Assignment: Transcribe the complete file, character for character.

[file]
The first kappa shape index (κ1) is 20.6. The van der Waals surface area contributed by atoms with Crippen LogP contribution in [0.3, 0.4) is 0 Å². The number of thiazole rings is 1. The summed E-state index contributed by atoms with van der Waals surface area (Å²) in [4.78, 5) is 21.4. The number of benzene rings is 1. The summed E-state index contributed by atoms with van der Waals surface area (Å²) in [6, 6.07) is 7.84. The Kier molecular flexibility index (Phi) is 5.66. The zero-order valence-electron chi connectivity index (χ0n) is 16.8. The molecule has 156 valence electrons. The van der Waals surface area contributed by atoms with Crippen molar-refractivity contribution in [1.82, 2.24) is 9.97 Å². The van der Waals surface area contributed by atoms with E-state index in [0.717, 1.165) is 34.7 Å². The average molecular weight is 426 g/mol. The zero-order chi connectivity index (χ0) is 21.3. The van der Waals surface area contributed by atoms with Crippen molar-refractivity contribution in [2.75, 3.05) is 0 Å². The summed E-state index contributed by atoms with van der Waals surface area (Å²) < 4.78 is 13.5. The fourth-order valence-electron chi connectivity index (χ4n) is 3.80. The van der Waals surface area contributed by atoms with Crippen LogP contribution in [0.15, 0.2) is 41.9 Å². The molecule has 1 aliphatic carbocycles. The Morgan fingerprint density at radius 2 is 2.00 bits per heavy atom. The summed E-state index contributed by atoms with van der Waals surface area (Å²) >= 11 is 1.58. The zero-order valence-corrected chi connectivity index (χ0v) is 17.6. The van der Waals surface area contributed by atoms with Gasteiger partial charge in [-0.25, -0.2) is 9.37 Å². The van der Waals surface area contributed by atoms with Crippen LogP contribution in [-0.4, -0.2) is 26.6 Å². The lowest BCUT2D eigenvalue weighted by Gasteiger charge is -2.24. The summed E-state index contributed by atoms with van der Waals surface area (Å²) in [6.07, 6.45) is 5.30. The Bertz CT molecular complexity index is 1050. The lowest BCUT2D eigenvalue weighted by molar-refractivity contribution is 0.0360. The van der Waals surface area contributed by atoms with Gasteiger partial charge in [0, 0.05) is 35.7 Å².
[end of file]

The first kappa shape index (κ1) is 20.6. The van der Waals surface area contributed by atoms with Crippen LogP contribution in [0.3, 0.4) is 0 Å². The number of thiazole rings is 1. The summed E-state index contributed by atoms with van der Waals surface area (Å²) in [4.78, 5) is 21.4. The number of benzene rings is 1. The summed E-state index contributed by atoms with van der Waals surface area (Å²) in [6, 6.07) is 7.84. The Kier molecular flexibility index (Phi) is 5.66. The zero-order valence-electron chi connectivity index (χ0n) is 16.8. The molecule has 156 valence electrons. The van der Waals surface area contributed by atoms with Crippen molar-refractivity contribution in [1.82, 2.24) is 9.97 Å². The van der Waals surface area contributed by atoms with E-state index in [0.717, 1.165) is 34.7 Å². The average molecular weight is 426 g/mol. The zero-order chi connectivity index (χ0) is 21.3. The van der Waals surface area contributed by atoms with Crippen molar-refractivity contribution in [2.75, 3.05) is 0 Å². The summed E-state index contributed by atoms with van der Waals surface area (Å²) < 4.78 is 13.5. The fourth-order valence-electron chi connectivity index (χ4n) is 3.80. The van der Waals surface area contributed by atoms with Crippen LogP contribution in [0.15, 0.2) is 41.9 Å². The molecule has 1 aliphatic carbocycles. The Morgan fingerprint density at radius 2 is 2.00 bits per heavy atom. The summed E-state index contributed by atoms with van der Waals surface area (Å²) >= 11 is 1.58. The zero-order valence-corrected chi connectivity index (χ0v) is 17.6. The van der Waals surface area contributed by atoms with Gasteiger partial charge in [-0.25, -0.2) is 9.37 Å². The van der Waals surface area contributed by atoms with Crippen LogP contribution in [-0.4, -0.2) is 26.6 Å². The lowest BCUT2D eigenvalue weighted by Gasteiger charge is -2.24. The summed E-state index contributed by atoms with van der Waals surface area (Å²) in [6.07, 6.45) is 5.30. The Bertz CT molecular complexity index is 1050. The lowest BCUT2D eigenvalue weighted by molar-refractivity contribution is 0.0360. The van der Waals surface area contributed by atoms with Gasteiger partial charge in [0, 0.05) is 35.7 Å².